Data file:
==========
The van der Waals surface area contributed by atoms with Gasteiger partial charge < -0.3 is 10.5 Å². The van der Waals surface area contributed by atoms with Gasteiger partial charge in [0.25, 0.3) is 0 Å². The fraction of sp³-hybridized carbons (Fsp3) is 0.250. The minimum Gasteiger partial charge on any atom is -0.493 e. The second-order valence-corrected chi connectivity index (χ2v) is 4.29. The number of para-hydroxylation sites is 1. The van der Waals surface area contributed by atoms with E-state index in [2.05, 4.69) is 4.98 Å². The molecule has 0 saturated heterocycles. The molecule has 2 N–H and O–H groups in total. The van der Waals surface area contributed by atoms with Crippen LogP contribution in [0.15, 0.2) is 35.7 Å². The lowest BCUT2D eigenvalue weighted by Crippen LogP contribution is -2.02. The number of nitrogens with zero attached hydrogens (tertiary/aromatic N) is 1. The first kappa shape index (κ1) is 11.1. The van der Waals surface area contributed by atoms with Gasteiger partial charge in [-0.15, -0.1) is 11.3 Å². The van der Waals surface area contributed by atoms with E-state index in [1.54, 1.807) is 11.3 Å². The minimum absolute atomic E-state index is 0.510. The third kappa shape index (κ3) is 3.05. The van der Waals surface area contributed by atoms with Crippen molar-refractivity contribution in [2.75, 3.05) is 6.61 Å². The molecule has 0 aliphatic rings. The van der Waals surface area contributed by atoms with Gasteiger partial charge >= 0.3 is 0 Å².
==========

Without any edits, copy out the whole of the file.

The van der Waals surface area contributed by atoms with Gasteiger partial charge < -0.3 is 10.5 Å². The van der Waals surface area contributed by atoms with Gasteiger partial charge in [0.25, 0.3) is 0 Å². The fraction of sp³-hybridized carbons (Fsp3) is 0.250. The minimum Gasteiger partial charge on any atom is -0.493 e. The second-order valence-corrected chi connectivity index (χ2v) is 4.29. The number of para-hydroxylation sites is 1. The van der Waals surface area contributed by atoms with E-state index in [2.05, 4.69) is 4.98 Å². The molecule has 0 saturated heterocycles. The molecule has 2 N–H and O–H groups in total. The van der Waals surface area contributed by atoms with Crippen LogP contribution in [0.15, 0.2) is 35.7 Å². The lowest BCUT2D eigenvalue weighted by Crippen LogP contribution is -2.02. The number of nitrogens with zero attached hydrogens (tertiary/aromatic N) is 1. The first kappa shape index (κ1) is 11.1. The van der Waals surface area contributed by atoms with Gasteiger partial charge in [-0.15, -0.1) is 11.3 Å². The van der Waals surface area contributed by atoms with E-state index in [1.54, 1.807) is 11.3 Å². The minimum absolute atomic E-state index is 0.510. The third kappa shape index (κ3) is 3.05. The van der Waals surface area contributed by atoms with Crippen molar-refractivity contribution in [2.75, 3.05) is 6.61 Å². The molecule has 0 aliphatic rings. The van der Waals surface area contributed by atoms with Gasteiger partial charge >= 0.3 is 0 Å².